To get email notification when someone adds to a thread you're following, click on the star in the thread's header and it will turn yellow; click again to turn it off. To edit your profile, click on the gear.
The Wall has a powerful search engine that will go all the way back to 2002. Use "quotation marks" around multiple-word searches. RIGHT-CLICK on the results and choose Open Link In New Window so you'll be able to get back to your results. Happy searching!
In fairness to all, we don't discuss pricing on the Wall. Thanks for your cooperation.

recessed radiator on interior wall

CapeCodCapeCod Posts: 57Member
I need to add a couple radiators in my kitchen and bathroom where floor space is critical.  I have panel radiators in the rest of the house that build out about 4 inches from the wall.  I'd like to install the same type of radiators in the kitchen and bathroom by framing out a niche into the wall.  I've read about recessed radiators being a bad idea on exterior walls because of decreased insulation but are there any concerns about recessing them into interior walls.  Any minimum distances to allow top, sides, etc.? Or probably the radiator manufacturer specifies that in their literature?  It would be completely open in the front so I assume there is no significant loss in efficiency? Thanks!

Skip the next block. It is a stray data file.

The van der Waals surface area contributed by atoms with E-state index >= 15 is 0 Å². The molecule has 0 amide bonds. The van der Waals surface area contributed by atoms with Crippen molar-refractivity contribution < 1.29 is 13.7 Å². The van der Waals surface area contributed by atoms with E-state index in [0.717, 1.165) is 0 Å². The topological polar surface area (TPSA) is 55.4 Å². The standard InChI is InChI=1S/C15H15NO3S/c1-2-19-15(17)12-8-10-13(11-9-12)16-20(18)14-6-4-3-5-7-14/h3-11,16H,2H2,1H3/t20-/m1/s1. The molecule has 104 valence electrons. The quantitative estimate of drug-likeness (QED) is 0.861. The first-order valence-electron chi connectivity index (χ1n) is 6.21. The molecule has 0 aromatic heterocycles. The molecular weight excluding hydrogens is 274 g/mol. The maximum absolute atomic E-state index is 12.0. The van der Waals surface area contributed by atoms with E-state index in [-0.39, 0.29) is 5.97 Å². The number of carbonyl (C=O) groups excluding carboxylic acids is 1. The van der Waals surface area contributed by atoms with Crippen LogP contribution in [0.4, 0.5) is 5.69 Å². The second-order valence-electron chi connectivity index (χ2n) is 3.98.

· ·

Comments

  • CapeCodCapeCod Posts: 57Member
    recessed rad pic

    just for clarification, this is what I am thinking
    png
    png
    Schermata 2012-12-04 alle 8.06.14 PM.png
    0B
    · ·
  • Paul48Paul48 Posts: 2,381Member ✭✭✭
    ?

    Staple-up radiant?
    · ·
  • CapeCodCapeCod Posts: 57Member
    staple up

    thought about staple up but was concerned about expansion noises and also, due to a buildup of several layers of flooring over the years I think I would have to run at a pretty high temperature to get the right amount of output.
    · ·
  • BobAlsBobAls Posts: 7Member
    How about using Radiant Wall?

    I've used hydronic radiant walls as an option in the past.............has worked well and is an option to radiant floors in situations like Timberframe homes that have wood ceilings between first and second floor where you can't easily hide the tubing runs.

    Bob
    · ·
This discussion has been closed.

Welcome

It looks like you're new here. If you want to get involved, click one of these buttons!